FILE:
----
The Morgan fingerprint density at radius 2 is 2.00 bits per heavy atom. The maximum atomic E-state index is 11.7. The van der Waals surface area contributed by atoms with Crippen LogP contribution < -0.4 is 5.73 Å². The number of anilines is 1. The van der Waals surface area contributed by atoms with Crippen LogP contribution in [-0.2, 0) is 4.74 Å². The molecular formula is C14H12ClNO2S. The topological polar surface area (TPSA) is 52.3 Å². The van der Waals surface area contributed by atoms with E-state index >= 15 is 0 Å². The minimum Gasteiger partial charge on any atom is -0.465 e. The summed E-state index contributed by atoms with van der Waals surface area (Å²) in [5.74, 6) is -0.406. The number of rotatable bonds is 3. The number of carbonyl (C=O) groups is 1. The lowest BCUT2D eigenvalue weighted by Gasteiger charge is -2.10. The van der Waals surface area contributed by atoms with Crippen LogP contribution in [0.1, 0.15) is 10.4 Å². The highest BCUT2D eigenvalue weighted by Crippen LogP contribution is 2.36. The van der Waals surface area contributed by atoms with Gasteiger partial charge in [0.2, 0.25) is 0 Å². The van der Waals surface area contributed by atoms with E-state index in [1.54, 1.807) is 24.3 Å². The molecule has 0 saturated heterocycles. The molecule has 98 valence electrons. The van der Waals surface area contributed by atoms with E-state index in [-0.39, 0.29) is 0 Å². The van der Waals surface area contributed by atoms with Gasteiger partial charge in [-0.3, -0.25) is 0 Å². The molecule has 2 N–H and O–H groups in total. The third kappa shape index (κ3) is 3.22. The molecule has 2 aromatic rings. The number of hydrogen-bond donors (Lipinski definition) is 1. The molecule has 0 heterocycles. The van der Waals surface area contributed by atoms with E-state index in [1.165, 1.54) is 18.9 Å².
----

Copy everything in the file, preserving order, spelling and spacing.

The Morgan fingerprint density at radius 2 is 2.00 bits per heavy atom. The maximum atomic E-state index is 11.7. The van der Waals surface area contributed by atoms with Crippen LogP contribution < -0.4 is 5.73 Å². The number of anilines is 1. The van der Waals surface area contributed by atoms with Crippen LogP contribution in [-0.2, 0) is 4.74 Å². The molecular formula is C14H12ClNO2S. The topological polar surface area (TPSA) is 52.3 Å². The van der Waals surface area contributed by atoms with E-state index >= 15 is 0 Å². The minimum Gasteiger partial charge on any atom is -0.465 e. The summed E-state index contributed by atoms with van der Waals surface area (Å²) in [5.74, 6) is -0.406. The number of rotatable bonds is 3. The number of carbonyl (C=O) groups is 1. The lowest BCUT2D eigenvalue weighted by Gasteiger charge is -2.10. The van der Waals surface area contributed by atoms with Crippen LogP contribution in [0.1, 0.15) is 10.4 Å². The highest BCUT2D eigenvalue weighted by Crippen LogP contribution is 2.36. The van der Waals surface area contributed by atoms with Gasteiger partial charge in [0.2, 0.25) is 0 Å². The van der Waals surface area contributed by atoms with E-state index in [1.54, 1.807) is 24.3 Å². The molecule has 0 saturated heterocycles. The molecule has 98 valence electrons. The van der Waals surface area contributed by atoms with E-state index in [-0.39, 0.29) is 0 Å². The van der Waals surface area contributed by atoms with Gasteiger partial charge in [-0.3, -0.25) is 0 Å². The molecule has 2 N–H and O–H groups in total. The third kappa shape index (κ3) is 3.22. The molecule has 2 aromatic rings. The number of hydrogen-bond donors (Lipinski definition) is 1. The molecule has 0 heterocycles. The van der Waals surface area contributed by atoms with E-state index in [1.165, 1.54) is 18.9 Å².